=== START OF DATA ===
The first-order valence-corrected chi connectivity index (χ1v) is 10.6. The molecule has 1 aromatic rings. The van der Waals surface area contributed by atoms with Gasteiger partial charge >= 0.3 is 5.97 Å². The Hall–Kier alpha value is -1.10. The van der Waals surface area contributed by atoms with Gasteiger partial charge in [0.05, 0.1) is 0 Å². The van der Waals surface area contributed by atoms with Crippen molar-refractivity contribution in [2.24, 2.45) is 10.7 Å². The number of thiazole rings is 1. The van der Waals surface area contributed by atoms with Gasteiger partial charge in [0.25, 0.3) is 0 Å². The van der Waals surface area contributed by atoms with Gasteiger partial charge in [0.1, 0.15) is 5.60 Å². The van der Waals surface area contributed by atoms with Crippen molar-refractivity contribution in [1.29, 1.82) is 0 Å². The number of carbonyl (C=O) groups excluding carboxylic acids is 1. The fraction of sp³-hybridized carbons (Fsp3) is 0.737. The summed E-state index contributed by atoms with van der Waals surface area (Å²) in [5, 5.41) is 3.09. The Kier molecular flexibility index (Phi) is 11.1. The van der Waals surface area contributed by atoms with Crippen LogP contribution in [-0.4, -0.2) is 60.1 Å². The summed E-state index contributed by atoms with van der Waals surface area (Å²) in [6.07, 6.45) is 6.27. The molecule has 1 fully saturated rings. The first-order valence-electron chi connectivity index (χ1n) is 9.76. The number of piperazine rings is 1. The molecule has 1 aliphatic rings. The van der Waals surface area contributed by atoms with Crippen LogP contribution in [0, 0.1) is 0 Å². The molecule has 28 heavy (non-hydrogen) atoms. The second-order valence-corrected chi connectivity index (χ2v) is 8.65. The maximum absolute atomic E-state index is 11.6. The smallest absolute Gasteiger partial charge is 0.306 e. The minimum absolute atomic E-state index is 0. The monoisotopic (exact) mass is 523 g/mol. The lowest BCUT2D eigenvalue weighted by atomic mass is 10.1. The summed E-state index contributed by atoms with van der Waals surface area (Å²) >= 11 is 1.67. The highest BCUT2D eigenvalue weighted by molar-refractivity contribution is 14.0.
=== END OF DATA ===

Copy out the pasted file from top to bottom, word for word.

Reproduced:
The first-order valence-corrected chi connectivity index (χ1v) is 10.6. The molecule has 1 aromatic rings. The van der Waals surface area contributed by atoms with Gasteiger partial charge >= 0.3 is 5.97 Å². The Hall–Kier alpha value is -1.10. The van der Waals surface area contributed by atoms with Gasteiger partial charge in [0.05, 0.1) is 0 Å². The van der Waals surface area contributed by atoms with Crippen molar-refractivity contribution in [2.24, 2.45) is 10.7 Å². The number of thiazole rings is 1. The van der Waals surface area contributed by atoms with Gasteiger partial charge in [0.25, 0.3) is 0 Å². The van der Waals surface area contributed by atoms with Gasteiger partial charge in [0.1, 0.15) is 5.60 Å². The van der Waals surface area contributed by atoms with Crippen molar-refractivity contribution in [1.29, 1.82) is 0 Å². The number of carbonyl (C=O) groups excluding carboxylic acids is 1. The fraction of sp³-hybridized carbons (Fsp3) is 0.737. The summed E-state index contributed by atoms with van der Waals surface area (Å²) in [5, 5.41) is 3.09. The Kier molecular flexibility index (Phi) is 11.1. The van der Waals surface area contributed by atoms with Crippen LogP contribution in [-0.4, -0.2) is 60.1 Å². The summed E-state index contributed by atoms with van der Waals surface area (Å²) in [6.07, 6.45) is 6.27. The molecule has 1 fully saturated rings. The first-order valence-electron chi connectivity index (χ1n) is 9.76. The number of piperazine rings is 1. The molecule has 1 aliphatic rings. The van der Waals surface area contributed by atoms with Crippen LogP contribution in [0, 0.1) is 0 Å². The molecule has 28 heavy (non-hydrogen) atoms. The second-order valence-corrected chi connectivity index (χ2v) is 8.65. The maximum absolute atomic E-state index is 11.6. The smallest absolute Gasteiger partial charge is 0.306 e. The minimum absolute atomic E-state index is 0. The monoisotopic (exact) mass is 523 g/mol. The lowest BCUT2D eigenvalue weighted by atomic mass is 10.1. The summed E-state index contributed by atoms with van der Waals surface area (Å²) >= 11 is 1.67. The highest BCUT2D eigenvalue weighted by molar-refractivity contribution is 14.0.